Having made short work last week of accusations leveled at my generation of composers from without, I’d like to issue an imputation of my own from within. I can’t speak for young composers all over the world or even in the USA, but there’s a pernicious trait that we tend, in my experience, to evince, especially in groups. Furthermore, I admit that I’m probably the worst offender among my circle of composer friends here at the University of Illinois (a non-composer friend of mine makes occasional reference to my “disdain-o-meter”). I’m speaking, of course, about snark. Although sarcasm and condescension don’t qualify as artistic weaknesses per se, they’re certainly not attractive qualities in a person.
Every time someone drops a hat, a young composer disparages another’s work. Concerts, festivals, classes, lessons—any opportunity for us to assemble is fertile soil for us to plant and cultivate the seeds of contempt. Of course, we don’t disparage everyone—most of us have at least one hero who moves us to impassioned advocacy. But if one composer’s pick for Greatest Living Composer happens to be the next composer’s punching bag, trash-talking is a foregone conclusion and escalation to blows is not beyond the realm of possibility.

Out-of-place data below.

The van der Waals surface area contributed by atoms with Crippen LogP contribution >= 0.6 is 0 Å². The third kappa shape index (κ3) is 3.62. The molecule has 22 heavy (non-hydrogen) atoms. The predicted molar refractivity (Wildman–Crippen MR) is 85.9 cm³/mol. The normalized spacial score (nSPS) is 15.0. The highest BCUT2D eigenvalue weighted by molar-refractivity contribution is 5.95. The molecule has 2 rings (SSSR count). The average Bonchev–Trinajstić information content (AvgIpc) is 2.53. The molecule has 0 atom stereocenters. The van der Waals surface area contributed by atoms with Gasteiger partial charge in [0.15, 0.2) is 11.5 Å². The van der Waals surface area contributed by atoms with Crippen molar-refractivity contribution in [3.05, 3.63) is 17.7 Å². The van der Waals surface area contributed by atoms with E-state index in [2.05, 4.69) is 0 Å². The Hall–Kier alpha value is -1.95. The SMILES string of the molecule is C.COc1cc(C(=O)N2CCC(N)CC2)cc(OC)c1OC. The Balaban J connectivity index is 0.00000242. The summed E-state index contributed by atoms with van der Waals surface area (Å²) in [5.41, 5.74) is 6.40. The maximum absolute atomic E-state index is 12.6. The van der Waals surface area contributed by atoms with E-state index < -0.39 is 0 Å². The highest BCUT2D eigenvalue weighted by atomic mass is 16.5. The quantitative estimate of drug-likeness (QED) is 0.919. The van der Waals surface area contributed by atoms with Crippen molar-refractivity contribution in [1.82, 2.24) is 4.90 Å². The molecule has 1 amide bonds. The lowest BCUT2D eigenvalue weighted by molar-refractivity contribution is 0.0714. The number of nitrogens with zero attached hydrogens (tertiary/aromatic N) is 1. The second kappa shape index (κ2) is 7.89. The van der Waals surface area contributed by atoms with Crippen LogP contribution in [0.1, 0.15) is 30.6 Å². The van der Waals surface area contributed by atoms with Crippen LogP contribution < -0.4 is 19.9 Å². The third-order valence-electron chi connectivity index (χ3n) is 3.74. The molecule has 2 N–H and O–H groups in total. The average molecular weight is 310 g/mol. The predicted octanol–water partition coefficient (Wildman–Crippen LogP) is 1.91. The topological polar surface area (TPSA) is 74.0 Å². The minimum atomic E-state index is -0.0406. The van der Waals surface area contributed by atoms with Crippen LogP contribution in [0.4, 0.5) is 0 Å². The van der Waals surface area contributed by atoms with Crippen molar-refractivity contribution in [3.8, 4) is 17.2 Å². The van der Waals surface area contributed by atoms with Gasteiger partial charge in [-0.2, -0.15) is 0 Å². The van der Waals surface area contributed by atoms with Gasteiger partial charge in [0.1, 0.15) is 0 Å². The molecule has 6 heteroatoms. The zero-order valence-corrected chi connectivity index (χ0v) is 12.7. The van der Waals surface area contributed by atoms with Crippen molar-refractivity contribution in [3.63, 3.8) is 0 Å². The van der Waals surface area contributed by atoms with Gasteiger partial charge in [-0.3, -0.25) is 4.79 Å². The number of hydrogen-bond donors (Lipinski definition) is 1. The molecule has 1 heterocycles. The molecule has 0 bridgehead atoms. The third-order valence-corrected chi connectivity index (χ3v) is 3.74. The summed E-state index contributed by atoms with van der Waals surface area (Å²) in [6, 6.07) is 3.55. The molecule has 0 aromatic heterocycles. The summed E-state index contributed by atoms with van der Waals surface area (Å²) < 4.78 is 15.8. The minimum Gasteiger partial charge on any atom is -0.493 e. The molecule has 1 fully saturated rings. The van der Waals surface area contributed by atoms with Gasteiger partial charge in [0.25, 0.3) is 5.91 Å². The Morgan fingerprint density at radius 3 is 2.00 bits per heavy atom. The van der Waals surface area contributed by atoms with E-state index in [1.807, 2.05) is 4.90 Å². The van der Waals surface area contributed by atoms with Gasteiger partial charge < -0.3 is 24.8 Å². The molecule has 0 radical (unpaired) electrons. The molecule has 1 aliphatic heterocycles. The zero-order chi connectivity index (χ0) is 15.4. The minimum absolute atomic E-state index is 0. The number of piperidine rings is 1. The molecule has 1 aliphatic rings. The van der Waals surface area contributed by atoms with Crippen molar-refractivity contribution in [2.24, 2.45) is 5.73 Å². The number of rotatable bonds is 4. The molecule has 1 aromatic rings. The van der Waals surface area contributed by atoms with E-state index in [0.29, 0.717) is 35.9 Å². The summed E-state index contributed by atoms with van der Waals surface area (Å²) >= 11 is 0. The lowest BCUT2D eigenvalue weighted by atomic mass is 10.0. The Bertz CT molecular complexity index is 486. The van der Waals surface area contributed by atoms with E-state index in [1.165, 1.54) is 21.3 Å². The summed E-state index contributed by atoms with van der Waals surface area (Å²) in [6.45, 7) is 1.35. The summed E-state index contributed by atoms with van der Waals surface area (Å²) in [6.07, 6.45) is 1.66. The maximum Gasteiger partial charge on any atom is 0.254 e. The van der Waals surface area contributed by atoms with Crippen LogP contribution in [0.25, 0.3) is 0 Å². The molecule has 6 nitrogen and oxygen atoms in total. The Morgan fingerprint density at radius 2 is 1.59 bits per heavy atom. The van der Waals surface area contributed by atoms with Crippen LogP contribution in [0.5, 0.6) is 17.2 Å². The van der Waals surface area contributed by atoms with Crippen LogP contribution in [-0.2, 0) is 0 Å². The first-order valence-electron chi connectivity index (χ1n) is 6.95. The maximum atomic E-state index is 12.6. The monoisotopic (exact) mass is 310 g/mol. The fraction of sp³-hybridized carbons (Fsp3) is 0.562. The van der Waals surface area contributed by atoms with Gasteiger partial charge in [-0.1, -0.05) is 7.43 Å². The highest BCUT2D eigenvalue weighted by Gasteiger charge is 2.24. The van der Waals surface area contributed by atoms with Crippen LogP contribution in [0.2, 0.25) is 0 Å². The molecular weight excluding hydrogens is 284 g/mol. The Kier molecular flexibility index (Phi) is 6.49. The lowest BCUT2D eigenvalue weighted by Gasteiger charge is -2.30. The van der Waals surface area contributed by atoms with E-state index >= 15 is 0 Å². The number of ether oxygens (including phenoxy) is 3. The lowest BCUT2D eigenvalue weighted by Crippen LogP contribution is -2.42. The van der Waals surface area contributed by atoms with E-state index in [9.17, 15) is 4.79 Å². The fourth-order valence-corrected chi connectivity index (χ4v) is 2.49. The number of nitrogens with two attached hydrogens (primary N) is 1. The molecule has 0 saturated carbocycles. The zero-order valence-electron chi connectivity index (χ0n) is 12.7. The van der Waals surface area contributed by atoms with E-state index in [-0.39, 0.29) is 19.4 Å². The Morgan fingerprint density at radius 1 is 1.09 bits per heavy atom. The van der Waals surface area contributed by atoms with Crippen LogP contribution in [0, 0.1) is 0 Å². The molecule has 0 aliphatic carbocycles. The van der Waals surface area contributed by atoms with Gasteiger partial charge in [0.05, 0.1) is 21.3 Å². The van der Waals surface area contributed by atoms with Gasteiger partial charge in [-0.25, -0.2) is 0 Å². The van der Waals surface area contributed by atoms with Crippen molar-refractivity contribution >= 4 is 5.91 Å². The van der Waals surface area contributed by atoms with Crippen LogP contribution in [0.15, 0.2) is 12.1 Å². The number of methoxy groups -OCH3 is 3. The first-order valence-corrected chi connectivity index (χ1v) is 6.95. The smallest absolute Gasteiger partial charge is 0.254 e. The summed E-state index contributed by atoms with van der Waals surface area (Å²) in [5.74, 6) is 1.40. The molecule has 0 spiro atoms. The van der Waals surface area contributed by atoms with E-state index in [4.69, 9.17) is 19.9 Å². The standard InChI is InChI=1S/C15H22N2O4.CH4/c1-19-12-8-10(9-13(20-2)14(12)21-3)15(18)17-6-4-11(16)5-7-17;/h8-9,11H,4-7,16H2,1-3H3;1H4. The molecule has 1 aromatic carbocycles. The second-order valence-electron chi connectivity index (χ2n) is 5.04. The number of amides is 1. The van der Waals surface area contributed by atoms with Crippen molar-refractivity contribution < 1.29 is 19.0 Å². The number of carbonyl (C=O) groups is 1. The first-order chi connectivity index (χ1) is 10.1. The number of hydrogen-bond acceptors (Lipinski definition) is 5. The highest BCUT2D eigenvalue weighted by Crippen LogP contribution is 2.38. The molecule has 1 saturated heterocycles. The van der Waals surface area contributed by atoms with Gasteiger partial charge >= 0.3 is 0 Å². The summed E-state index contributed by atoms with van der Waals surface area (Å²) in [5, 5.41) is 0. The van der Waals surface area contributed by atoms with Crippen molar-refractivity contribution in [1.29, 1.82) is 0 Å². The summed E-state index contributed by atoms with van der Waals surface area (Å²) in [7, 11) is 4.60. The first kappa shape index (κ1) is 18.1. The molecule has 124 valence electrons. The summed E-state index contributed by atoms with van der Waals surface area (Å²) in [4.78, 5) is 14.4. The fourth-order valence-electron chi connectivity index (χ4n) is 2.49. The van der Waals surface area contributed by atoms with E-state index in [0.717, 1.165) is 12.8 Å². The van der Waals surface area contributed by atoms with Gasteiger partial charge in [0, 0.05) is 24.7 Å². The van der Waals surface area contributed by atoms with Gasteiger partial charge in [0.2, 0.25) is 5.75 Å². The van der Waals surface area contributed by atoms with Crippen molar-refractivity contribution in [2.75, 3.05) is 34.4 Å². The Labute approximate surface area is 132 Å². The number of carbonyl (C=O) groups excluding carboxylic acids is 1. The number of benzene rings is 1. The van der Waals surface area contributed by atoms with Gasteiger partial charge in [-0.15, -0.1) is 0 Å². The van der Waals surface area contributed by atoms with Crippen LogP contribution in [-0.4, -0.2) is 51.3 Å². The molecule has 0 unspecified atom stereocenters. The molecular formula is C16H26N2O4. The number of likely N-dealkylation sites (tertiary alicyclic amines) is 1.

I’m moved to comment on this tendency by my recent experience with a circumstance that’s uniquely positioned to maximize the scorn quotient among young composers: a competition, specifically the Salvatore Martirano Memorial Composition Award. Several talented composers from all over had their prize-winning pieces presented here last week. I’m pleased to report, however, that I was dumbstruck by my colleagues’ unprecedentedly positive reception of the award winners’ music. I doubt that this isolated incident will usher in a new era of civility, but it’s a refreshing change and encouraging evidence of our gradual collective maturation.